#1
Nov3009, 06:18 PM

P: 630

Can a photon gas undergo a Bose Einstein condensation ?




#2
Nov3009, 08:30 PM

P: 4,513

First: does the question make sense in some way? What's a BoseEinstein condensate?
Second: if it does, it's a question of human or natural capability to make it happen. For the first, isn't a resonate cavity of monochromatic radiation already a condensate? 



#3
Nov3009, 09:14 PM

P: 480

BoseEinstein condensate is a welldefined term, and it's clear what the OP is asking, so your "First" argument isn't necessary at all.
I am not sure what you mean by resonate cavity of monochromatic radiation though. You mean "light" in a cavity resonator? 



#4
Nov3009, 09:15 PM

P: 480

Photons and Bose Einstein statistics
To the OP:
Lasers could be thought of BoseEinstein condensates of photons. 



#5
Nov3009, 09:17 PM

P: 4,513

Look, I could go to wiki and read in paragraph one about how condensate bosons are weakly interacting. But photons are not weakly interacting. I can then go to paragraph two and read about photons as the inspiration for condensate. It's good to define, in common, what we are talking about. 



#6
Nov3009, 10:07 PM

P: 480





#8
Nov3009, 10:15 PM

P: 480

Here is one from Eric Cornell>
http://www.fortunecity.com/emachines/e11/86/bose.html "This BoseEinstein condensate (BEC), the first observed in a gas, can be thought of as the matter counterpart of the laserexcept that in the condensate it is atoms, rather than photons, that dance in perfect unison." 



#9
Dec109, 03:06 AM

Sci Advisor
P: 1,563

There are well defined differences between lasers and BECs. For example the BEC is supposed to be a macroscopic population of the ground state in thermal equilibrium, while lasers need population inversion and are therefore completely out of equilibrium.
In my opinion the closest thing to a BEC of photons is the topic of nonequilibrium polariton condensation, which is an "intopic" since 2006 (see for example Nature 443, 409414 (2006) by Kasprzak et al. http://www.nature.com/nature/journal...ture05131.html). Here you have a microcavity resonant with some quantum well exciton transition. If you are in the strong coupling regime you get a dressed quasiparticle with mixed excitonic and photonic content. The photonic and excitonic content can be tuned by changing the detuning between cavity and bare exciton. Therefore you can get quasiparticles with a photonic content (and extremely light mass) of 50% to condense. However, this also means extremely short lifetimes of this quasiparticle so that you do not get equilibrium with the lattice, but only an equilibrium of the quasiparticles. As it is basically a 2Dsystem this is not a "complete" BEC, but rather a Kosterlitz Thouless phase transition. Nevertheless it shows some of the essential features of the BEC like macroscopic population of the ground state, spontaneous buildup of coherence and linear polarization, a linear Bogoljubov (Goldstone) mode, quantized vortices and halfvortices and a second order intensity correlation function differing from the value expected for a laser. However, whether this should be called BEC is still a debate in the scientific community. However, at the moment those in favour of BEC write the "heavier" papers.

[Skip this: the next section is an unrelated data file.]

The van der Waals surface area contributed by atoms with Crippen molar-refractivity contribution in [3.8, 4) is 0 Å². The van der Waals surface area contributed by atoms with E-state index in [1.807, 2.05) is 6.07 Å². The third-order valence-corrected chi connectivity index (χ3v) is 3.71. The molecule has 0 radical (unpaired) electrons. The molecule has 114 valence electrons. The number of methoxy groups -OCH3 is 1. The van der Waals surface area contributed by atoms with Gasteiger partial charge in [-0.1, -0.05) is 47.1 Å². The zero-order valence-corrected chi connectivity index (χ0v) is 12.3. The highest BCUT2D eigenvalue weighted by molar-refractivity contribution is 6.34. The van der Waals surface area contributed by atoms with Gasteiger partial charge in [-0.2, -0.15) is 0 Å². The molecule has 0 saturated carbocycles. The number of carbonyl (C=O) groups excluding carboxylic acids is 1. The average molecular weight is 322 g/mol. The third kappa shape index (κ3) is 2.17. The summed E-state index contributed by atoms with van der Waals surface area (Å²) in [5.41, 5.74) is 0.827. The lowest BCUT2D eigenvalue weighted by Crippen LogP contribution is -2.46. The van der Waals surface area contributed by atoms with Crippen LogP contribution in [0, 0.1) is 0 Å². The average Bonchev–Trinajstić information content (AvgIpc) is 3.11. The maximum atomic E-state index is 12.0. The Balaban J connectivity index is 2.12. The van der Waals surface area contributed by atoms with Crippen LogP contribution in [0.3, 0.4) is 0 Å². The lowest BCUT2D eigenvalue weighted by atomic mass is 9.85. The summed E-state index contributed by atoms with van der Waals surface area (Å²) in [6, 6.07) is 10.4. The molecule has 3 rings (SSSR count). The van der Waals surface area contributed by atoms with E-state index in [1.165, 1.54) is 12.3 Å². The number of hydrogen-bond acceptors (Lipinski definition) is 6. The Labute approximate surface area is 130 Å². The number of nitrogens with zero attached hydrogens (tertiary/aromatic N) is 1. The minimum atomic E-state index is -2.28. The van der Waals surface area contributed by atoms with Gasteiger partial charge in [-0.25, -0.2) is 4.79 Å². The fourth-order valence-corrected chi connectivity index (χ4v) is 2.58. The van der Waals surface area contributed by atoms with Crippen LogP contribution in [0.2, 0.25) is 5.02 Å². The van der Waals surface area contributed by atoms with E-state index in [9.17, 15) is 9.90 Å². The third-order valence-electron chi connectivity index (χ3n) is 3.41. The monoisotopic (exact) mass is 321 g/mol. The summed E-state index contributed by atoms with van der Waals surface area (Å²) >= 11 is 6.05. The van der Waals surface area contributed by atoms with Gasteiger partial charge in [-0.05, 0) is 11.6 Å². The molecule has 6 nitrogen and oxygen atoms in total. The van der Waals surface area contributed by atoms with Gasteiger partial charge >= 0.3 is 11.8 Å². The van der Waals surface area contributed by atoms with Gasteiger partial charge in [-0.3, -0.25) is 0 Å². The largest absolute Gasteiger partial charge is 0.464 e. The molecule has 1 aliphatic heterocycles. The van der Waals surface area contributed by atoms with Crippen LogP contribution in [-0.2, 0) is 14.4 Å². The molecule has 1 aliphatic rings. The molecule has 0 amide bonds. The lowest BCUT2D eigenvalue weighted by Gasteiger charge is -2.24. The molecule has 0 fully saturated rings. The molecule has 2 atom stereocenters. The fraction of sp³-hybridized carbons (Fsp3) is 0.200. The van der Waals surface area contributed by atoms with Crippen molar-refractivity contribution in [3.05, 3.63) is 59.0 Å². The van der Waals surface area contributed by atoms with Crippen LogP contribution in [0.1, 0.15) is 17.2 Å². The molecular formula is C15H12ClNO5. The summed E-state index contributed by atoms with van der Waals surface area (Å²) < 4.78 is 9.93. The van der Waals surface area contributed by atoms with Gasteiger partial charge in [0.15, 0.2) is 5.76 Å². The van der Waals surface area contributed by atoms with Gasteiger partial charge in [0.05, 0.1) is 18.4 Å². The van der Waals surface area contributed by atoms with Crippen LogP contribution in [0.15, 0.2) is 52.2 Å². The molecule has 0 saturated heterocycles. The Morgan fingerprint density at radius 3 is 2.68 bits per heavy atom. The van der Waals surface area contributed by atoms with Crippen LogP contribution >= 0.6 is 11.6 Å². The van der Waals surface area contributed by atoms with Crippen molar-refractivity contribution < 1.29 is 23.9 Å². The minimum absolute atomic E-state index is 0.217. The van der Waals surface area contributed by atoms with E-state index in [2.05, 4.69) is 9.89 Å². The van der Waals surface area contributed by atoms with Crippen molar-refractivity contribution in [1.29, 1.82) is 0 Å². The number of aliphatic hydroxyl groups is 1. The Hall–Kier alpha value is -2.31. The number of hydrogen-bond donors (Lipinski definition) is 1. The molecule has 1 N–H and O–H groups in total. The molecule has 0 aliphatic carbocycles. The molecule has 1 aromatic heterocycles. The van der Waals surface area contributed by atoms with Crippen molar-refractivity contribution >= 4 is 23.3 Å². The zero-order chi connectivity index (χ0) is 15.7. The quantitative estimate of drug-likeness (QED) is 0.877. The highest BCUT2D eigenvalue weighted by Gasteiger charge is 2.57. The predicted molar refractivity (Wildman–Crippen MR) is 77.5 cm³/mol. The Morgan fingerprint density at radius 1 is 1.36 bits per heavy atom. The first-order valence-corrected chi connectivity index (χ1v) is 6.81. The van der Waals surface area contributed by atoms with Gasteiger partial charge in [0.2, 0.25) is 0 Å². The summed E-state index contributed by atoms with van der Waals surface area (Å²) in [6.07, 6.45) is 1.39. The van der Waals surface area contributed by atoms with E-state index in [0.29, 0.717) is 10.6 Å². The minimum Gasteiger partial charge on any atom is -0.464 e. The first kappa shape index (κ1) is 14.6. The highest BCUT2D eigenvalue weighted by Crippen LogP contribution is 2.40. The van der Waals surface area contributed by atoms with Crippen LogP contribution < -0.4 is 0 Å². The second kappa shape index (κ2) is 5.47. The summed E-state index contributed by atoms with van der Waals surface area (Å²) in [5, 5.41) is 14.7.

#10
Dec109, 05:07 AM

P: 630

Dono. Do you make sense in some way ? Its a physics forum, for god's sake. If you dont understand the terms, don't bother to answer. 



#11
Dec109, 06:16 AM

P: 630





#12
Dec109, 09:20 AM

P: 2,159

You can also think of the classical Maxwell equations to be analogous to the GrossPitaevski equation that describes a BEC.
If you have a gas of a large number of N particles, then the gas can be described by a wavefunction of N position variables (if the gas is completely isolated, otherwise one needs to describe it using a density matrix). If all the N particles are in the same state, then the gas can be described by a wavefunction that depends on a single position variable. The Schrödinger equation for the Nparticle wavefunction is a linear differential equation, but if you want to rewrite this in terms of the single particle wavefunction, you get a nonlinear differential equation, because the original linear equation contains interaction terms between particles that have to be accounted for by an effective self interaction term. This then becomes the GrossPitaevski equation, a.k.a. "nonlinear Schrödinger equation". You can interpret this as a classical field equation, similar to the Maxwell equation. 



#13
Dec109, 11:26 AM

P: 480





#14
Dec109, 07:41 PM

P: 4,513





#15
Dec109, 08:07 PM

P: 630





#17
Dec109, 11:28 PM

P: 4,513

I would like to start over. I'm sorry to have insulted your intelligence. Really, I mean it. I was attempting to ask "does this question make sense?" Scrolling down through unanswered threads, I thoughtand still think, that your question deserved a bump. It's a good one. In fact, it was Einstein who asked himself, can massive bosons behave like coherent light (also bosons) in indistinguishable energy states? 



#18
Dec209, 05:49 AM

P: 630




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